Step 3: Test the survey.

The third step is to test (and re-test) the online survey, making sure that questions are displayed properly, they are shown in the right order, and questions are skipped when they should be. In addition, it is important to test the e-mail distribution procedures by sending an invitation to your own and a colleague's e-mail address (it is embarrassing to have to send out corrected links to the survey, etc.).

Sending Survey Invitations

Contact procedures should be tailored to the situation, as recommended by Dillman et al. (2014) Tailored Design Survey Method. Table 2 shows several examples of contact procedures for a mail and e-mail mixed-mode survey. A best practice is to use multiple contacts to obtain a high response rate and minimize the risk of nonresponse bias.

The sequence of contacts can be tailored to fit one's budget and desire to emphasize online responses.

  • Option 1: E-mail Augmentation is designed to collect a large majority of the responses by postal mail. This option also provides an opportunity for people who prefer to complete the survey online by sending an e-mail invitation that is scheduled to arrive shortly after the mailed survey packet (Israel, 2013a).
  • Option 2: E-mail Preference can be used with populations who may be unfamiliar with Extension (and reluctant to respond to a cold contact via e-mail). The postal pre-letter can help to introduce the survey and encourage people to respond to the two e-mail invitations. The final two contacts might be sent by postal mail because a number of studies have shown that a postal follow-up with a paper questionnaire results in a large number of completed surveys (Israel, 2013a; 2013b; Millar and Dillman, 2011; Messer and Dillman, 2011; Newberry, III and Israel, 2017).
  • Option 3: E-mail Emphasis starts with three e-mail invitations to maximize online responses and minimize postage costs. Because of the findings from the previously cited studies, sending one or two replacement questionnaires by postal mail is highly recommended for this option.

Because the population and timing of the invitations will vary with each option, the letters and e-mail messages should be tailored to the specific role in the sequence. For example, the e-mail message in Option 1 should emphasize the convenience and opportunity to complete the survey online instead of using the paper questionnaire, while the initial email for option 3 would use a similar introduction as that for an e-mail-only survey.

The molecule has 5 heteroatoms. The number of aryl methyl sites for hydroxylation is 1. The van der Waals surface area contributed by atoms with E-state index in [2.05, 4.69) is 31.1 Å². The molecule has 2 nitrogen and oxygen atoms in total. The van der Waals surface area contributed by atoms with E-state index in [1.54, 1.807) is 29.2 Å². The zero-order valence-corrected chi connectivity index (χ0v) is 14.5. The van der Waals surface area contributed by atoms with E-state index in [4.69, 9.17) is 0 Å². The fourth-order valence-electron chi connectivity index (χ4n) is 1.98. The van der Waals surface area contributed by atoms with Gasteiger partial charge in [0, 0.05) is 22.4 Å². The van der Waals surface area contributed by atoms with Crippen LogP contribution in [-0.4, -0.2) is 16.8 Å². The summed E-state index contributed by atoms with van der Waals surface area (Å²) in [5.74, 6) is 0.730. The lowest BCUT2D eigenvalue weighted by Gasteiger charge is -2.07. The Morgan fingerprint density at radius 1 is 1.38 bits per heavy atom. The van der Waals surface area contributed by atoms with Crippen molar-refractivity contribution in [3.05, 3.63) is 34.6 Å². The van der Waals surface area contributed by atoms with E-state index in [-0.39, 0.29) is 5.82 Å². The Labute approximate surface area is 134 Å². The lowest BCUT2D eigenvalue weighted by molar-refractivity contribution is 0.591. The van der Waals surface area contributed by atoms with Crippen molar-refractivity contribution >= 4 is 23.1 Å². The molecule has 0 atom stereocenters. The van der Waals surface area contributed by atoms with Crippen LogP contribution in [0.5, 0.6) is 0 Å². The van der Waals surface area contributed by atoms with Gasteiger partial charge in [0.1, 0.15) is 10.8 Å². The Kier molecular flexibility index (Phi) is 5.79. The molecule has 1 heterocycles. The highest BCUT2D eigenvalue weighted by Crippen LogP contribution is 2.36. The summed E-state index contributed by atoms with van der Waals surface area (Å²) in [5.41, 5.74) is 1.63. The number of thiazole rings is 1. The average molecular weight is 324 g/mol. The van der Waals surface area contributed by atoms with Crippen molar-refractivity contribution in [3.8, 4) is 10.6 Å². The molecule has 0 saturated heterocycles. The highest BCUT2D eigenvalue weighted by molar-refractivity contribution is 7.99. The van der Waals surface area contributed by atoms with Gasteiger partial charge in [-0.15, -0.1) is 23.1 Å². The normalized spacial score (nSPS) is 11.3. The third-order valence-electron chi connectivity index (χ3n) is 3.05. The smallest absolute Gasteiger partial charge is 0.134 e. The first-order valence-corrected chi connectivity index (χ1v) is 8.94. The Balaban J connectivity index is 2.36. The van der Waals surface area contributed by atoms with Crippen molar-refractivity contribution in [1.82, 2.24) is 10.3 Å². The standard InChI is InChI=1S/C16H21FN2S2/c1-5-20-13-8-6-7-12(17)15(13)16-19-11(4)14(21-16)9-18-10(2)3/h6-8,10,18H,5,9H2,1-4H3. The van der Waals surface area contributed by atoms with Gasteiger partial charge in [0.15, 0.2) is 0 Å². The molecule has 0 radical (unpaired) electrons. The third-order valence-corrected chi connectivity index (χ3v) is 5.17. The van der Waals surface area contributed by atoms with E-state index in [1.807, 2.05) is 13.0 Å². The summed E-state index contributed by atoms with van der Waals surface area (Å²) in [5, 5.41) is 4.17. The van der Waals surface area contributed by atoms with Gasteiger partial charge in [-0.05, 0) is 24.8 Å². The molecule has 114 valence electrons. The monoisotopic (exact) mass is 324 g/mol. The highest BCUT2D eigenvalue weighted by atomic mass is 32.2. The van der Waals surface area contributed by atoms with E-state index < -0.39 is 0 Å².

There are several methods for sending e-mail invitations with the Qualtrics survey software. These options are outlined in Table 3.

These options vary in complexity and the amount of faculty control, with the first having the least and the last having the most complexity and control. When using the second option (the Qualtrics internal mailing tool), it is important to recognize that the software reports the number of e-mail invitations sent and, recently, it also reports the number of e-mails that "bounce" or fail to be delivered. One advantage of the third option—using your own e-mail software—is that bounced and delayed e-mail messages can be identified and more easily addressed.

In Summary

This publication in the Savvy Survey Series has focused on procedures for constructing a mixed-mode questionnaire and implementing the survey. It noted that a population's access and experience, software capabilities, and screen/paper compatibility are important considerations in the construction of the questionnaire. In addition, attending to the visual design and formatting of the online and paper questionnaires to minimize differences was emphasized as a critical step in the process. Finally, steps in getting prepared and for sending a sequence of e-mail and postal invitations for completing the survey were discussed. Using multiple contacts in each mode also was emphasized as a best practice for mixed-mode surveys. Using a mixed-mode survey is a way for Extension faculty to collect data from more people and reduce the risk of bias while keeping costs within the available budget.


Dillman, D. A., Smyth, J. D., & Christian, L. M. (2014). Internet, phone, mail, and mixed-mode surveys: The tailored design method. (4th ed.) Hoboken, NJ: John Wiley and Sons.

Israel, G. D. (2010). Effects of answer space size on responses to open-ended questions in mail surveys. Journal of Official Statistics, 26(2), 271-285. Available at:

Israel, G. D. (2011). Strategies for Obtaining Survey Responses from Extension Clients: Exploring the Role of E- mail Requests. Journal of Extension [on-line], 49(3), Article 3FEA7. Available at: